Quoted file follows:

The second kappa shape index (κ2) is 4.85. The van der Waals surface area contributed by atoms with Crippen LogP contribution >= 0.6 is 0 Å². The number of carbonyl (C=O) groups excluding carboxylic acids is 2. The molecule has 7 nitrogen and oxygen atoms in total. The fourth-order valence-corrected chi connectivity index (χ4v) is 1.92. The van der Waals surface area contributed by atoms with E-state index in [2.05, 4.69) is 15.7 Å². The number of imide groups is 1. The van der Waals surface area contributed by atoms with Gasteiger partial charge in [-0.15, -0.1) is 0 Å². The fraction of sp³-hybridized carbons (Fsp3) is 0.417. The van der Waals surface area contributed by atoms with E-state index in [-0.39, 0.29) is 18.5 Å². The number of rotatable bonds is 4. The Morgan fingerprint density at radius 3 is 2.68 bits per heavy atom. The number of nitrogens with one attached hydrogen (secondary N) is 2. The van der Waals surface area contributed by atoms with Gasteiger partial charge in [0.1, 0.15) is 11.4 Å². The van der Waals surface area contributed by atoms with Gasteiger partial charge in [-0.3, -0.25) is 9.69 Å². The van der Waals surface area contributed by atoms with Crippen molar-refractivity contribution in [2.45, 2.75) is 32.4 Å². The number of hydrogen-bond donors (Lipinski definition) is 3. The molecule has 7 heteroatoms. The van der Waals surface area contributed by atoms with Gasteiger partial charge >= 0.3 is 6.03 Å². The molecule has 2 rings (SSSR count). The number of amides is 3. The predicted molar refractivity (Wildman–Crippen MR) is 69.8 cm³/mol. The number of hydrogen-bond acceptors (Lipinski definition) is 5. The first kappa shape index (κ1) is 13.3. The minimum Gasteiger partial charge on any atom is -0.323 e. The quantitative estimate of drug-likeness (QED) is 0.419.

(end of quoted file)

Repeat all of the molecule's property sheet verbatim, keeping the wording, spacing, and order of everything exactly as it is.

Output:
The second kappa shape index (κ2) is 4.85. The van der Waals surface area contributed by atoms with Crippen LogP contribution >= 0.6 is 0 Å². The number of carbonyl (C=O) groups excluding carboxylic acids is 2. The molecule has 7 nitrogen and oxygen atoms in total. The fourth-order valence-corrected chi connectivity index (χ4v) is 1.92. The van der Waals surface area contributed by atoms with E-state index in [2.05, 4.69) is 15.7 Å². The number of imide groups is 1. The van der Waals surface area contributed by atoms with Gasteiger partial charge in [-0.15, -0.1) is 0 Å². The fraction of sp³-hybridized carbons (Fsp3) is 0.417. The van der Waals surface area contributed by atoms with E-state index in [-0.39, 0.29) is 18.5 Å². The number of rotatable bonds is 4. The Morgan fingerprint density at radius 3 is 2.68 bits per heavy atom. The number of nitrogens with one attached hydrogen (secondary N) is 2. The van der Waals surface area contributed by atoms with Gasteiger partial charge in [0.1, 0.15) is 11.4 Å². The van der Waals surface area contributed by atoms with Gasteiger partial charge in [-0.3, -0.25) is 9.69 Å². The van der Waals surface area contributed by atoms with Crippen molar-refractivity contribution in [2.45, 2.75) is 32.4 Å². The number of hydrogen-bond donors (Lipinski definition) is 3. The molecule has 7 heteroatoms. The van der Waals surface area contributed by atoms with Gasteiger partial charge >= 0.3 is 6.03 Å². The molecule has 2 rings (SSSR count). The number of amides is 3. The predicted molar refractivity (Wildman–Crippen MR) is 69.8 cm³/mol. The number of hydrogen-bond acceptors (Lipinski definition) is 5. The first kappa shape index (κ1) is 13.3. The minimum Gasteiger partial charge on any atom is -0.323 e. The quantitative estimate of drug-likeness (QED) is 0.419.